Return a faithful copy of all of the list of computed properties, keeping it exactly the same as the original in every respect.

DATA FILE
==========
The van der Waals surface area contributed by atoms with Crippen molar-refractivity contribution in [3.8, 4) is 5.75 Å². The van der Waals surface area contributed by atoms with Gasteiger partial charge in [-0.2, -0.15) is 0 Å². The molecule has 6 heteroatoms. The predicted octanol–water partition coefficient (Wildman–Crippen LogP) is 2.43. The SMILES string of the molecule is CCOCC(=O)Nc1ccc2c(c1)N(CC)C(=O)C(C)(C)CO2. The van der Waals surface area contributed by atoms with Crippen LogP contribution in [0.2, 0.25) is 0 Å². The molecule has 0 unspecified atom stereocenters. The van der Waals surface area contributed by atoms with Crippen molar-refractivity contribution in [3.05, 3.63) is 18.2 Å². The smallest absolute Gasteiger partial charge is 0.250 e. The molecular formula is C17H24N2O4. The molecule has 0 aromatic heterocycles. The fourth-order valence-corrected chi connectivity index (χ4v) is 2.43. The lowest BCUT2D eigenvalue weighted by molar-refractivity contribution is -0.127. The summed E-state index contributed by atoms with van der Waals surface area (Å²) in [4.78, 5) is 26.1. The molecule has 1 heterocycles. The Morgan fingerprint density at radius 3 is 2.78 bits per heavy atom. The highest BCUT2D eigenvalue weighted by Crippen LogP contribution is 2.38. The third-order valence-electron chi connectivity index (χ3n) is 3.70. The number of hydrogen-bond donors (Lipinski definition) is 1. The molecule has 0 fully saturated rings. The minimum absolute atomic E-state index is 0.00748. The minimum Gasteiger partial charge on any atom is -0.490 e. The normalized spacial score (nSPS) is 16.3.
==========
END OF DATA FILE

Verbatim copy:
The van der Waals surface area contributed by atoms with Crippen molar-refractivity contribution in [3.8, 4) is 5.75 Å². The van der Waals surface area contributed by atoms with Gasteiger partial charge in [-0.2, -0.15) is 0 Å². The molecule has 6 heteroatoms. The predicted octanol–water partition coefficient (Wildman–Crippen LogP) is 2.43. The SMILES string of the molecule is CCOCC(=O)Nc1ccc2c(c1)N(CC)C(=O)C(C)(C)CO2. The van der Waals surface area contributed by atoms with Crippen LogP contribution in [0.2, 0.25) is 0 Å². The molecule has 0 unspecified atom stereocenters. The van der Waals surface area contributed by atoms with Crippen molar-refractivity contribution in [3.05, 3.63) is 18.2 Å². The smallest absolute Gasteiger partial charge is 0.250 e. The molecular formula is C17H24N2O4. The molecule has 0 aromatic heterocycles. The fourth-order valence-corrected chi connectivity index (χ4v) is 2.43. The lowest BCUT2D eigenvalue weighted by molar-refractivity contribution is -0.127. The summed E-state index contributed by atoms with van der Waals surface area (Å²) in [4.78, 5) is 26.1. The molecule has 1 heterocycles. The Morgan fingerprint density at radius 3 is 2.78 bits per heavy atom. The highest BCUT2D eigenvalue weighted by Crippen LogP contribution is 2.38. The third-order valence-electron chi connectivity index (χ3n) is 3.70. The number of hydrogen-bond donors (Lipinski definition) is 1. The molecule has 0 fully saturated rings. The minimum absolute atomic E-state index is 0.00748. The minimum Gasteiger partial charge on any atom is -0.490 e. The normalized spacial score (nSPS) is 16.3.